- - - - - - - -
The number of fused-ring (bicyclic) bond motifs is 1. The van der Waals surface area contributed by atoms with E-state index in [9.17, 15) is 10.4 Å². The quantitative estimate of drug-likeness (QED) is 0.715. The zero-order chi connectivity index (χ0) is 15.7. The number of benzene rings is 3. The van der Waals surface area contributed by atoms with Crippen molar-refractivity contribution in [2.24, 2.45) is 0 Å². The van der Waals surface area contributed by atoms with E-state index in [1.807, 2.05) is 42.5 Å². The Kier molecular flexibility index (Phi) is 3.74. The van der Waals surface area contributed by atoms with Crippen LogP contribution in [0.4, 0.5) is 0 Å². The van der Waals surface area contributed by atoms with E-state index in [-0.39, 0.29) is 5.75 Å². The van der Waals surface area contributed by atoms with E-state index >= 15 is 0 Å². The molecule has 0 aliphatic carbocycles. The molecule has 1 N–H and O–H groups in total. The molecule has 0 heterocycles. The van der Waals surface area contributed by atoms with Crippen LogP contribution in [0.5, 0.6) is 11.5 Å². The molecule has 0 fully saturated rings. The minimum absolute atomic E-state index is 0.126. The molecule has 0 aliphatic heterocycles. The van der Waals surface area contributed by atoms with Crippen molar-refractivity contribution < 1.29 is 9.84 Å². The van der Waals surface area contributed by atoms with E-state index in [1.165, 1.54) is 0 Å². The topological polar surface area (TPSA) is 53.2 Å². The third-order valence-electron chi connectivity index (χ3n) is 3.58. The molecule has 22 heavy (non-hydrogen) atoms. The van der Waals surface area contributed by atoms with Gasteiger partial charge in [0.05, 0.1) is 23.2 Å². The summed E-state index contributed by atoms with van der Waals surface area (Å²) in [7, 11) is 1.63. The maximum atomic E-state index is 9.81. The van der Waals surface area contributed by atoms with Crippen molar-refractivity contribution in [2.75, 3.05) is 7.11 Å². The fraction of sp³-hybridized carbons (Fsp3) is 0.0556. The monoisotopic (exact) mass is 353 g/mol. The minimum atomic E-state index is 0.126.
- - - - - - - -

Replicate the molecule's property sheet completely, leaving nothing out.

The number of fused-ring (bicyclic) bond motifs is 1. The van der Waals surface area contributed by atoms with E-state index in [9.17, 15) is 10.4 Å². The quantitative estimate of drug-likeness (QED) is 0.715. The zero-order chi connectivity index (χ0) is 15.7. The number of benzene rings is 3. The van der Waals surface area contributed by atoms with Crippen molar-refractivity contribution in [2.24, 2.45) is 0 Å². The van der Waals surface area contributed by atoms with E-state index in [1.807, 2.05) is 42.5 Å². The Kier molecular flexibility index (Phi) is 3.74. The van der Waals surface area contributed by atoms with Crippen LogP contribution in [0.4, 0.5) is 0 Å². The van der Waals surface area contributed by atoms with E-state index in [-0.39, 0.29) is 5.75 Å². The van der Waals surface area contributed by atoms with E-state index >= 15 is 0 Å². The molecule has 0 aliphatic carbocycles. The molecule has 1 N–H and O–H groups in total. The molecule has 0 heterocycles. The van der Waals surface area contributed by atoms with Crippen LogP contribution in [0.5, 0.6) is 11.5 Å². The molecule has 0 fully saturated rings. The minimum absolute atomic E-state index is 0.126. The molecule has 0 aliphatic heterocycles. The van der Waals surface area contributed by atoms with Crippen molar-refractivity contribution < 1.29 is 9.84 Å². The van der Waals surface area contributed by atoms with E-state index in [1.165, 1.54) is 0 Å². The topological polar surface area (TPSA) is 53.2 Å². The third-order valence-electron chi connectivity index (χ3n) is 3.58. The molecule has 22 heavy (non-hydrogen) atoms. The van der Waals surface area contributed by atoms with Gasteiger partial charge in [0.05, 0.1) is 23.2 Å². The summed E-state index contributed by atoms with van der Waals surface area (Å²) in [7, 11) is 1.63. The maximum atomic E-state index is 9.81. The van der Waals surface area contributed by atoms with Crippen molar-refractivity contribution in [2.75, 3.05) is 7.11 Å². The fraction of sp³-hybridized carbons (Fsp3) is 0.0556. The monoisotopic (exact) mass is 353 g/mol. The minimum atomic E-state index is 0.126.